Argument Preview / En Banc Activity

Two cases being argued this month at the Federal Circuit attracted amicus briefs. One of these cases is LKQ Corporation v. GM Global Technology Operations LLC, a design patent case being heard en banc. In it, the Federal Circuit will review a judgment of the Patent Trial and Appeal Board and, in the process, determine whether to adopt a more flexible test for analyzing design patent obviousness compared to the existing “Rosen-Durling” test. This is our argument preview.

In their opening en banc brief, the defendants-appellants (LKQ Corporation and Keystone Automotive Industries Inc.) argue the Federal Circuit should “find that the appropriate test for design patent obviousness is the expansive and flexible approach prescribed by Graham and refined by KSR, applied in the manner that approach was intended to be applied: that is, to determine whether, in light of the facts and evidence, a person having ordinary skill in the art would have found the claimed design obvious.” The defendants-appellants, moreover, argue the court “should find that the principle of KSR, rejection of rigid limitations on the obviousness inquiry, leads to the conclusion that the Rosen-Durling test should be eliminated because it is even more rigid than the [teaching-suggestion-motivation] test that KSR overruled.”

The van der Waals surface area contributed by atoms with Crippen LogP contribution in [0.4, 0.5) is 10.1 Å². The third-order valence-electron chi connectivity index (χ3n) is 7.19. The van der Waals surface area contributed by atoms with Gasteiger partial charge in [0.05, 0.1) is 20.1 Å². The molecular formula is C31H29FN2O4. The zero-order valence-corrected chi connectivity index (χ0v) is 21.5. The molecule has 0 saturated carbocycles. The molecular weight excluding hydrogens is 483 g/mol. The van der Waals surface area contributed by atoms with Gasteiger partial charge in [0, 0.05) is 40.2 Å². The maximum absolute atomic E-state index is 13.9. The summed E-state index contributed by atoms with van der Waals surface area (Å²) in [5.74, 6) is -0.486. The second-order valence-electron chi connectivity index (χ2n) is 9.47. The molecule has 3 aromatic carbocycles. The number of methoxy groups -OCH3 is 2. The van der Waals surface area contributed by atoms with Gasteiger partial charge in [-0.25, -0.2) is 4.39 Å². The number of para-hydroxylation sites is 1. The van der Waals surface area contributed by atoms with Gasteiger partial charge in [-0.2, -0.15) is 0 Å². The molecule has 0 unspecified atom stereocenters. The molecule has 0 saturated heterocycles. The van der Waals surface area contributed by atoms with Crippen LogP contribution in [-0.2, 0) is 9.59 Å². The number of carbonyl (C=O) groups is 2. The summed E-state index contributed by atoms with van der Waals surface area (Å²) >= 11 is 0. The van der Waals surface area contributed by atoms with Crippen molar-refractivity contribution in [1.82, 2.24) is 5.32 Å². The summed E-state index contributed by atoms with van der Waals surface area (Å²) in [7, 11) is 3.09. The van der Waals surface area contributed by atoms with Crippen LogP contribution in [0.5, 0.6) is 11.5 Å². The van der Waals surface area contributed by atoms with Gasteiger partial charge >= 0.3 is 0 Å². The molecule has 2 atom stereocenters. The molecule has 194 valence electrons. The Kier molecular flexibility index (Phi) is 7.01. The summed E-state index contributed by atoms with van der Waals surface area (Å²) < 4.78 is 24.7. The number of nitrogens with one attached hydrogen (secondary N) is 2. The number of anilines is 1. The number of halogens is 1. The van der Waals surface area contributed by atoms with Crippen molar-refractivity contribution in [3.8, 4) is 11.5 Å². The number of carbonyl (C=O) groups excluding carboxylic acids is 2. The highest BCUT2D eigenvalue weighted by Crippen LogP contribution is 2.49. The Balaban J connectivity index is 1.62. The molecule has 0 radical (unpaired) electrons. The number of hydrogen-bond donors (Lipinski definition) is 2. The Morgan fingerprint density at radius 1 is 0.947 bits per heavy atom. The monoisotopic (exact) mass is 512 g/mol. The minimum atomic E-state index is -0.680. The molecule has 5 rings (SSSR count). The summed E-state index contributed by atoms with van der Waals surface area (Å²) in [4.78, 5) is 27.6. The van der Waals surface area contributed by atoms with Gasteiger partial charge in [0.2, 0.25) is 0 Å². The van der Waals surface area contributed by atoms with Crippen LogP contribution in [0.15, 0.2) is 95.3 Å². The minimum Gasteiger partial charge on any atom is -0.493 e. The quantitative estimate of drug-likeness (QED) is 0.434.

In its en banc response brief, the plaintiff-appellee (GM Global Technology Operations LLC) argues the “Rosen-Durling framework strikes a careful balance that has worked well for decades.” The plaintiff-appellee maintains that framework “provides flexibility required by KSR, while demanding that the problem of design patent obviousness be analyzed through an appropriate lens.” As a result, according to the plaintiff-appellee, the Federal Circuit “should reaffirm the Rosen-Durling framework for design patent obviousness.”

In their en banc reply brief, the defendants-appellants maintain their position that the current test for non-obviousness for design patents should be eliminated. They contend the correct test should be “what an ordinary designer would actually have found obvious.”

Five amicus briefs filed by the following entities support the plaintiff-appellee: 

Three amicus briefs filed by the following entities support the defendants-appellants:

And three amicus briefs filed by the following entities support neither party:

The case will be argued on Monday, February 5. We will report on any new developments.